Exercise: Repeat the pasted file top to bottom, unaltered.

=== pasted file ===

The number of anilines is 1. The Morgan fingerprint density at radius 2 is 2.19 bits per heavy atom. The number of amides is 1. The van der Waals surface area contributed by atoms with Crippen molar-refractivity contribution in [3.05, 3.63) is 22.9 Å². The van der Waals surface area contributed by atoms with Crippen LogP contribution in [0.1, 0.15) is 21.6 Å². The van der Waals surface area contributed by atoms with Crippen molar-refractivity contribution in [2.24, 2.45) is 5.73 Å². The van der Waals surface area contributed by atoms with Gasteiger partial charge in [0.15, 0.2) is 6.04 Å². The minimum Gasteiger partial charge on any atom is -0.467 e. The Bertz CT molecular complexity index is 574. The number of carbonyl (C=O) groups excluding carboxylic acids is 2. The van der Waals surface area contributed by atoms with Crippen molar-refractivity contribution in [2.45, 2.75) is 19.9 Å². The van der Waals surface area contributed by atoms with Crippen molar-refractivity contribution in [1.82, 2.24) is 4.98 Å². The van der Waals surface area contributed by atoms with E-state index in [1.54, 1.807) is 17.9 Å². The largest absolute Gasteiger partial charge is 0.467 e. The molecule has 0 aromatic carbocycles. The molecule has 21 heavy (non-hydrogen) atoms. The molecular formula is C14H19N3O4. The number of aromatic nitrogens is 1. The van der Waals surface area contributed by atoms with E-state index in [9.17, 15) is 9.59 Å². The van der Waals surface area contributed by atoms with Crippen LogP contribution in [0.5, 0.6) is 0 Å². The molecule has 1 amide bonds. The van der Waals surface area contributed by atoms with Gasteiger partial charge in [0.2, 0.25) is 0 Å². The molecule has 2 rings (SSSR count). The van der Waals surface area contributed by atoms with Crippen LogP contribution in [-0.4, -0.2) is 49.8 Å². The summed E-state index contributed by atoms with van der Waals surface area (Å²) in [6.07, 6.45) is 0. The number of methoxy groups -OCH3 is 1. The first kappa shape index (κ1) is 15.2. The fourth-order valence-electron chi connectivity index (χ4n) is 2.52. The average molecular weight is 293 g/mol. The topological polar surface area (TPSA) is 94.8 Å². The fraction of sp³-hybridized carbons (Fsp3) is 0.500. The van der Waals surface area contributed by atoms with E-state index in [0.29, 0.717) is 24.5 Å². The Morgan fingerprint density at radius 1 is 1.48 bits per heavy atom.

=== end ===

The number of anilines is 1. The Morgan fingerprint density at radius 2 is 2.19 bits per heavy atom. The number of amides is 1. The van der Waals surface area contributed by atoms with Crippen molar-refractivity contribution in [3.05, 3.63) is 22.9 Å². The van der Waals surface area contributed by atoms with Crippen LogP contribution in [0.1, 0.15) is 21.6 Å². The van der Waals surface area contributed by atoms with Crippen molar-refractivity contribution in [2.24, 2.45) is 5.73 Å². The van der Waals surface area contributed by atoms with Gasteiger partial charge in [0.15, 0.2) is 6.04 Å². The minimum Gasteiger partial charge on any atom is -0.467 e. The Bertz CT molecular complexity index is 574. The number of carbonyl (C=O) groups excluding carboxylic acids is 2. The van der Waals surface area contributed by atoms with Crippen molar-refractivity contribution in [2.45, 2.75) is 19.9 Å². The van der Waals surface area contributed by atoms with Crippen molar-refractivity contribution in [1.82, 2.24) is 4.98 Å². The van der Waals surface area contributed by atoms with E-state index in [1.54, 1.807) is 17.9 Å². The largest absolute Gasteiger partial charge is 0.467 e. The molecule has 0 aromatic carbocycles. The molecule has 21 heavy (non-hydrogen) atoms. The molecular formula is C14H19N3O4. The number of aromatic nitrogens is 1. The van der Waals surface area contributed by atoms with E-state index in [9.17, 15) is 9.59 Å². The van der Waals surface area contributed by atoms with Crippen LogP contribution in [0.5, 0.6) is 0 Å². The molecule has 1 amide bonds. The van der Waals surface area contributed by atoms with Gasteiger partial charge in [0.2, 0.25) is 0 Å². The molecule has 2 rings (SSSR count). The van der Waals surface area contributed by atoms with Crippen LogP contribution in [-0.4, -0.2) is 49.8 Å². The summed E-state index contributed by atoms with van der Waals surface area (Å²) in [6.07, 6.45) is 0. The number of methoxy groups -OCH3 is 1. The first kappa shape index (κ1) is 15.2. The fourth-order valence-electron chi connectivity index (χ4n) is 2.52. The average molecular weight is 293 g/mol. The topological polar surface area (TPSA) is 94.8 Å². The fraction of sp³-hybridized carbons (Fsp3) is 0.500. The van der Waals surface area contributed by atoms with E-state index in [0.29, 0.717) is 24.5 Å². The Morgan fingerprint density at radius 1 is 1.48 bits per heavy atom.